Of course it was an eventful time, Franco had just died and there were worries as to what would happen, and I went to the Basque country where ETA had been active for some years and were getting more violent. Of course being 20 and a dickhead, I loved all that going on in the background. Even being tear gassed during demonstrations seemed a bit of fun at first.
However, as time went on and I spoke the language better, I started to find out more about the Civil War and politics and took things more seriously. That gave a new dimension to things. It was true that people were fun loving, generous and liked a good time. But there were shadows behind all that, to put it dramatically, shadows which at first I didn’t understand. That’s a metaphor that inhabits The Sentinel throughout: there is always something in the shadows.
We like to imagine that the triumph of democracy over fascism was inevitable, but was it really?
Well it’s interesting. During the Spanish Civil War, Hitler and Mussolini supported Franco to a huge extent. He’d already got the bulk of the professional army behind him so he was at a massive advantage to begin with once he got his main army across from North Africa and invaded Southern Spain.
Naturally, having the backing of the Nazis and Italians, Franco was inclined toward fascism and continually hinted that he would join the Axis. He met with Hitler on the French-Spanish border and set out various demands for his allegiance to the cause. Hitler thought he wanted too much. Then the tide of war changed and Franco backed off as the Allies started to win. Many people in Spain assumed that when Germany was defeated, Britain, the USA, Russia and France would remove Franco from power by force in order to get rid of this last bastion of fascism.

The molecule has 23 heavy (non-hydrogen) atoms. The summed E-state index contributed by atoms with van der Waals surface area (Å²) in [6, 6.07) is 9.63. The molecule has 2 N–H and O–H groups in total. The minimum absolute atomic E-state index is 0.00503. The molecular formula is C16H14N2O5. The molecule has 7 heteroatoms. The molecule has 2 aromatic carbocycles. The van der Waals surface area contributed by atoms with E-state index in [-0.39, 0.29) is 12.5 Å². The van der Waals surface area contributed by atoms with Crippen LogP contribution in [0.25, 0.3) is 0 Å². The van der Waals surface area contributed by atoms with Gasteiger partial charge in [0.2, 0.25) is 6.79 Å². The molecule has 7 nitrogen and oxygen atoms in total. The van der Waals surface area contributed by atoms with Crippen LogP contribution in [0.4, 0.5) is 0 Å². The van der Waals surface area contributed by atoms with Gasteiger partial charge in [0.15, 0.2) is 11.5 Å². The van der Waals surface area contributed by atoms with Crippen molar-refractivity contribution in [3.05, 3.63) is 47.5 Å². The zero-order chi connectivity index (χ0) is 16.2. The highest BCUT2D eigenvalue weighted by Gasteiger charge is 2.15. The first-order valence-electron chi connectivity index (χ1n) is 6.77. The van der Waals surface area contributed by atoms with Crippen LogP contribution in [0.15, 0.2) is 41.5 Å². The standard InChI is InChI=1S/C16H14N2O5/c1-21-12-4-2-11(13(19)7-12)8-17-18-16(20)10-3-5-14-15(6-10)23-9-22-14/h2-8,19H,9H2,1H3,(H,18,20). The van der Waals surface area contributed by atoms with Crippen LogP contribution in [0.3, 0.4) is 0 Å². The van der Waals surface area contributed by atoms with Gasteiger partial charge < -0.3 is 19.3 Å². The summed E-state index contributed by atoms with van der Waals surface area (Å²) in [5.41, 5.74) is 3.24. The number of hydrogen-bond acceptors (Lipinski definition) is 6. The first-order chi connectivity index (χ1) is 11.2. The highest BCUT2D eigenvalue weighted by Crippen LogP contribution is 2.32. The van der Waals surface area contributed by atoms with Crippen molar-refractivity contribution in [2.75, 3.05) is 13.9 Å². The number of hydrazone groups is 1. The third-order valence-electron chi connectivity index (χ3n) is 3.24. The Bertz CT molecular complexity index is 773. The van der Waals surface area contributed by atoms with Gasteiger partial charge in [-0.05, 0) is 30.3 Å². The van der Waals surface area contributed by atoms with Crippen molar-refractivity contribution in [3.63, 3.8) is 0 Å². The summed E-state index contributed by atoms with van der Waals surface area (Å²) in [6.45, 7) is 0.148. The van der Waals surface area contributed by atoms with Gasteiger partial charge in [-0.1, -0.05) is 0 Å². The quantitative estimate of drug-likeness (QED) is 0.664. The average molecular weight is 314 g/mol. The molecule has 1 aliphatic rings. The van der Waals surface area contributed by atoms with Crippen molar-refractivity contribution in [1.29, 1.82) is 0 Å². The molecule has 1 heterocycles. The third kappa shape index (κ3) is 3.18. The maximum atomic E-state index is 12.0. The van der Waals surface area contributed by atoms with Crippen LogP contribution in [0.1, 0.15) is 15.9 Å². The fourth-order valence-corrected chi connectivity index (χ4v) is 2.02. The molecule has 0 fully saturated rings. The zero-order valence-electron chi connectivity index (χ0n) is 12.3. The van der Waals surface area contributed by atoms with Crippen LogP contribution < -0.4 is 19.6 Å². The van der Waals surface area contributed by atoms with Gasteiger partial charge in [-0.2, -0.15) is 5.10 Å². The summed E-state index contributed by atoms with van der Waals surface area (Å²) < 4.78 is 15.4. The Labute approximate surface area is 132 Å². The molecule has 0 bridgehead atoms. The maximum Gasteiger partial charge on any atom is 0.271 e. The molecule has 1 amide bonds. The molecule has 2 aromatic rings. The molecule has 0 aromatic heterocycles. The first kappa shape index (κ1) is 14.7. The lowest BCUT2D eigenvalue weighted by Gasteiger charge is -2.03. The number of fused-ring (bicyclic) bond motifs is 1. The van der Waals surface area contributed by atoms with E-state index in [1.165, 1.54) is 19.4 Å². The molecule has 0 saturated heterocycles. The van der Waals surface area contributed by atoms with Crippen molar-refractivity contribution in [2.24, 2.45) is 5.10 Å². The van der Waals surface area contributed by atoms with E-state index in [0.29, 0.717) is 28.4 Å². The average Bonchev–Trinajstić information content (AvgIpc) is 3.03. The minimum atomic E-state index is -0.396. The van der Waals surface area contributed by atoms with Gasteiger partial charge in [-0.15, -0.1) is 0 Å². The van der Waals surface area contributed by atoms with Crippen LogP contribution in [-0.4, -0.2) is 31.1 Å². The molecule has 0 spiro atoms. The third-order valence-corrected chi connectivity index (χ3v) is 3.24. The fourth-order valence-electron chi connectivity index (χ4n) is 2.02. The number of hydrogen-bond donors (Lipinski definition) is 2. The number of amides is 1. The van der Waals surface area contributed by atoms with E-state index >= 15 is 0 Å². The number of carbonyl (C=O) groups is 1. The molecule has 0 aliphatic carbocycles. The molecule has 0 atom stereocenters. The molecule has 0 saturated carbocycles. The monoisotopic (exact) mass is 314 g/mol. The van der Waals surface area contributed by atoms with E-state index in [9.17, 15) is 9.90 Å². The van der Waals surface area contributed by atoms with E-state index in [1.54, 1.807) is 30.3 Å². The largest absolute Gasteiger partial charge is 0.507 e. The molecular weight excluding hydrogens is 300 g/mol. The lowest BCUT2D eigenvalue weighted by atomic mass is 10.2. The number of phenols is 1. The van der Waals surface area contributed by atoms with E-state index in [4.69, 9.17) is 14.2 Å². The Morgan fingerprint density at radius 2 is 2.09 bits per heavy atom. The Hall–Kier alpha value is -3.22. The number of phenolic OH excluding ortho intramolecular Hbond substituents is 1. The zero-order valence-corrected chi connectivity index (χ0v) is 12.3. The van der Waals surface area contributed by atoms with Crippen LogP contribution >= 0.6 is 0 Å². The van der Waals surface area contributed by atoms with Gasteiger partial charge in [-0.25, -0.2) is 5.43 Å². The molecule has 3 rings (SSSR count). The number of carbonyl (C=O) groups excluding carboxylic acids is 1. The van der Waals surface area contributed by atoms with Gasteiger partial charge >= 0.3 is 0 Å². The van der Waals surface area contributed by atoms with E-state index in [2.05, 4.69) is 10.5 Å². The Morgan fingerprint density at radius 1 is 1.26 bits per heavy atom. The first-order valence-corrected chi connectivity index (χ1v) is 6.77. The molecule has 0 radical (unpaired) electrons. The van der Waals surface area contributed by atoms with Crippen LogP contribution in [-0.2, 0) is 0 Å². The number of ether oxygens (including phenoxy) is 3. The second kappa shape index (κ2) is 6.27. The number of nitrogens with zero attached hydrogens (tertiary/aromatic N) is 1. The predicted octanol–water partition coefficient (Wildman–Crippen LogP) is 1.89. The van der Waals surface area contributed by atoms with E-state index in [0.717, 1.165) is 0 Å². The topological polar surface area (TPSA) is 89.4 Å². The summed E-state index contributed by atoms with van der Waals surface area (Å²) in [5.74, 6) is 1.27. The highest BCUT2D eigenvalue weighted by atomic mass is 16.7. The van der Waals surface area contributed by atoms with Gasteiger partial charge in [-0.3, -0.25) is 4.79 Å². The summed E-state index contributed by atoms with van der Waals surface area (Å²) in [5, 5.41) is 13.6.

They did not. They left him to get on with it, shooting former Republicans, torturing thousands, cramming verminous prisons full of women and generally doing all those dictatory things that Military despots do. The alternative would have been a left-wing government – the Republicans also had a sizeable anarchist component – all of which was enough to put off the Allies. Bad for business. Even so, Franco’s government was so cack-handed and corrupt that the economy was in ruins by the early 1950s.
And then the US decided Spain would make an ideal aircraft carrier to enhance their capability for attacking Russia as the Cold War Intensified. Franco could hardly believe his luck. He instructed his negotiators to hold out for a good deal but to take whatever was offered. He was so keen, he sold the US sites for their bases that were extremely close to cities and highly populated areas, rather than situating them somewhere a little more remote where a Russian retaliatory strike might do less damage.
So, whilst fascism was defeated in the rest of Europe, Franco did well out of WW2. He stayed in power until 1976 although by then he was on a life support machine. Forty years on, many in the Military were itching to take over again rather than allow democratic government but times had changed and Spain gradually got democracy. Whether it was inevitable, I suspect it was – Franco and his contemporaries were dying off and new generations emerged who had not experienced the war. But Franco managed to keep inevitability at bay for a long time.
Questions by Mike Stafford